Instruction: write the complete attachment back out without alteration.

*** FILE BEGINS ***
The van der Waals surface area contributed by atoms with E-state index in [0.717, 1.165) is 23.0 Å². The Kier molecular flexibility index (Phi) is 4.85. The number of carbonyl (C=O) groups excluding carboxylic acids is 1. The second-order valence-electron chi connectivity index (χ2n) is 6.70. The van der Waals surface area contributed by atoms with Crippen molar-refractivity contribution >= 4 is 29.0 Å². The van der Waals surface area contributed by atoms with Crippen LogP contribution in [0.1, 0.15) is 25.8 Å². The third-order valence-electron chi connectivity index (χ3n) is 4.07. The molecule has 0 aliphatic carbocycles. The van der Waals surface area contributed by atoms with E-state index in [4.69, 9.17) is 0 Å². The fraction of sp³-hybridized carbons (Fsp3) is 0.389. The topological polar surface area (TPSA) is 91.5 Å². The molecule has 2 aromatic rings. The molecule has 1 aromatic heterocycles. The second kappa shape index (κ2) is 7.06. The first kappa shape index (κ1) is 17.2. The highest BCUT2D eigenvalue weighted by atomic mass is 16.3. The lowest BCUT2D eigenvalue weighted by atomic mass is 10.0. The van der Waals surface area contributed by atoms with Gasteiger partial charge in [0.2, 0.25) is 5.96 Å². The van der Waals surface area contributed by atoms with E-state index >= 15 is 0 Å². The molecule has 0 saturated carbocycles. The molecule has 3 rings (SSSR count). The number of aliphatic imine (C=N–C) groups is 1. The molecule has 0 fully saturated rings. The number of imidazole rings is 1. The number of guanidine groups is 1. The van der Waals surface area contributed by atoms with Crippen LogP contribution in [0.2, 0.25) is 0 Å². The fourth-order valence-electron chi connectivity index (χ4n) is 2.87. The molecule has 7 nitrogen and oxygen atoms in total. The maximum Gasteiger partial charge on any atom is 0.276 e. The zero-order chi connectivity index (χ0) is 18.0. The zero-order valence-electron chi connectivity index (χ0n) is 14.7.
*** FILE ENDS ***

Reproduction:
The van der Waals surface area contributed by atoms with E-state index in [0.717, 1.165) is 23.0 Å². The Kier molecular flexibility index (Phi) is 4.85. The number of carbonyl (C=O) groups excluding carboxylic acids is 1. The second-order valence-electron chi connectivity index (χ2n) is 6.70. The van der Waals surface area contributed by atoms with Crippen molar-refractivity contribution >= 4 is 29.0 Å². The van der Waals surface area contributed by atoms with Crippen LogP contribution in [0.1, 0.15) is 25.8 Å². The third-order valence-electron chi connectivity index (χ3n) is 4.07. The molecule has 0 aliphatic carbocycles. The van der Waals surface area contributed by atoms with E-state index in [4.69, 9.17) is 0 Å². The fraction of sp³-hybridized carbons (Fsp3) is 0.389. The topological polar surface area (TPSA) is 91.5 Å². The molecule has 2 aromatic rings. The molecule has 1 aromatic heterocycles. The second kappa shape index (κ2) is 7.06. The first kappa shape index (κ1) is 17.2. The highest BCUT2D eigenvalue weighted by atomic mass is 16.3. The lowest BCUT2D eigenvalue weighted by atomic mass is 10.0. The van der Waals surface area contributed by atoms with Gasteiger partial charge in [0.2, 0.25) is 5.96 Å². The van der Waals surface area contributed by atoms with E-state index >= 15 is 0 Å². The molecule has 0 saturated carbocycles. The molecule has 3 rings (SSSR count). The number of aliphatic imine (C=N–C) groups is 1. The molecule has 0 fully saturated rings. The number of imidazole rings is 1. The number of guanidine groups is 1. The van der Waals surface area contributed by atoms with Crippen LogP contribution in [0.2, 0.25) is 0 Å². The fourth-order valence-electron chi connectivity index (χ4n) is 2.87. The molecule has 7 nitrogen and oxygen atoms in total. The maximum Gasteiger partial charge on any atom is 0.276 e. The zero-order chi connectivity index (χ0) is 18.0. The zero-order valence-electron chi connectivity index (χ0n) is 14.7.